What if metrics don’t meet board expectations for organizational climate?
First, make sure you’re very clear on the dynamics expected in your organizational climate. Maybe do some reading as a board or have some board development on this issue to inform you. Secondly, make sure the survey questions or other measures (e.g. turnover, exit interviews, grievances) you use are good indicators of how that climate is being sustained. Then, with confidence in your clarity and metrics a board can be more directive in specifying that the CEO re-double their organizational efforts around some of the values that get low marks.
CEOs are expected to lead an organization to reasonable excellence in fiscal performance, member value / satisfaction, AND organizational climate. It’s not meddling in management to indicate to the CEO that you expect efforts to improve measured performance around some critical metric of organizational climate. It is meddling to tell them how to do it.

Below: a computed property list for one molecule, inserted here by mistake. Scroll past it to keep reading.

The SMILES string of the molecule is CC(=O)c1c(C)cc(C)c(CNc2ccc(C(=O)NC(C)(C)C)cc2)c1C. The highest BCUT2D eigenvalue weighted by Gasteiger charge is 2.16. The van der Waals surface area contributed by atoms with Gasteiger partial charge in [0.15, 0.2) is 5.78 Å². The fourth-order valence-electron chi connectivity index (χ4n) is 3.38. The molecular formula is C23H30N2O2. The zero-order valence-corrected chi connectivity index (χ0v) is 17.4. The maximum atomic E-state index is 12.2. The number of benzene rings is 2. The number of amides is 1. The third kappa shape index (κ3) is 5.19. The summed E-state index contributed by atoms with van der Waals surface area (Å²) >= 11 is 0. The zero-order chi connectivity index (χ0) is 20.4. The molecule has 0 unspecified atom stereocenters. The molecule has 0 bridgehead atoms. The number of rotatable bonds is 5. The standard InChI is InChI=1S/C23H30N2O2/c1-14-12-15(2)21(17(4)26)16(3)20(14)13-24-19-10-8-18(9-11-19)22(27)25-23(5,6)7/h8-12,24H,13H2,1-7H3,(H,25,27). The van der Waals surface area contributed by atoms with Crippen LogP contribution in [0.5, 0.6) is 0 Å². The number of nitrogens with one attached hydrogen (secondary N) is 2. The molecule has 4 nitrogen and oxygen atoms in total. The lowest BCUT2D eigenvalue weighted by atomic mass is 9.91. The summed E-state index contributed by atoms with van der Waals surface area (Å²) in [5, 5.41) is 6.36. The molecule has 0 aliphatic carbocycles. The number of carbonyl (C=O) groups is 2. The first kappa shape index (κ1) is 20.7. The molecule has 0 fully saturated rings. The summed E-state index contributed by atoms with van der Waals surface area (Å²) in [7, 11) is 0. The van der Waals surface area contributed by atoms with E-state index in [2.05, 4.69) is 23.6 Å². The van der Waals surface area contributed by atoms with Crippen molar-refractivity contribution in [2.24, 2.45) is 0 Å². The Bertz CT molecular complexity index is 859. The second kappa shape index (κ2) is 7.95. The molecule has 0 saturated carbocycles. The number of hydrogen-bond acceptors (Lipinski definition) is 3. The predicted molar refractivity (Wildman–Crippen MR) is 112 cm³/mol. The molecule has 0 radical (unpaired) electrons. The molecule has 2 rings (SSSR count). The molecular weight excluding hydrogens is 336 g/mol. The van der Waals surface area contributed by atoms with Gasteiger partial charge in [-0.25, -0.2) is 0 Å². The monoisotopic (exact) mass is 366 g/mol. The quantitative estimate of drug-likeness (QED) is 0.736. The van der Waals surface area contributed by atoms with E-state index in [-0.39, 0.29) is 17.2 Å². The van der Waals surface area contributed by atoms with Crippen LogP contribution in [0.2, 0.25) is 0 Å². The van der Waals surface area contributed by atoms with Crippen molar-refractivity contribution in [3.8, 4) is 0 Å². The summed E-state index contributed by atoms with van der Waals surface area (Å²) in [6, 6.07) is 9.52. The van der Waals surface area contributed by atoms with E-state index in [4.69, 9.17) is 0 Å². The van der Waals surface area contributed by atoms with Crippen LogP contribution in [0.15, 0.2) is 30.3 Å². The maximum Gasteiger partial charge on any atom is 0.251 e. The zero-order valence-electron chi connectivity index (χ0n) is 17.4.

Please understand that organizational climate can be impacted by lots of variables. Poor management skills, poor organizational communication, lack of appropriate training, and poor personnel selection skills can all drag down employee engagement. The answer to a lower employee engagement or organizational climate score is usually not “more rah rah.” Organizational climate and employee engagement is a complicated mix of variables—expect your CEO and human resources people to understand that mix, know how to regularly measure it to your satisfaction, and know what to do when scores drop below acceptable levels.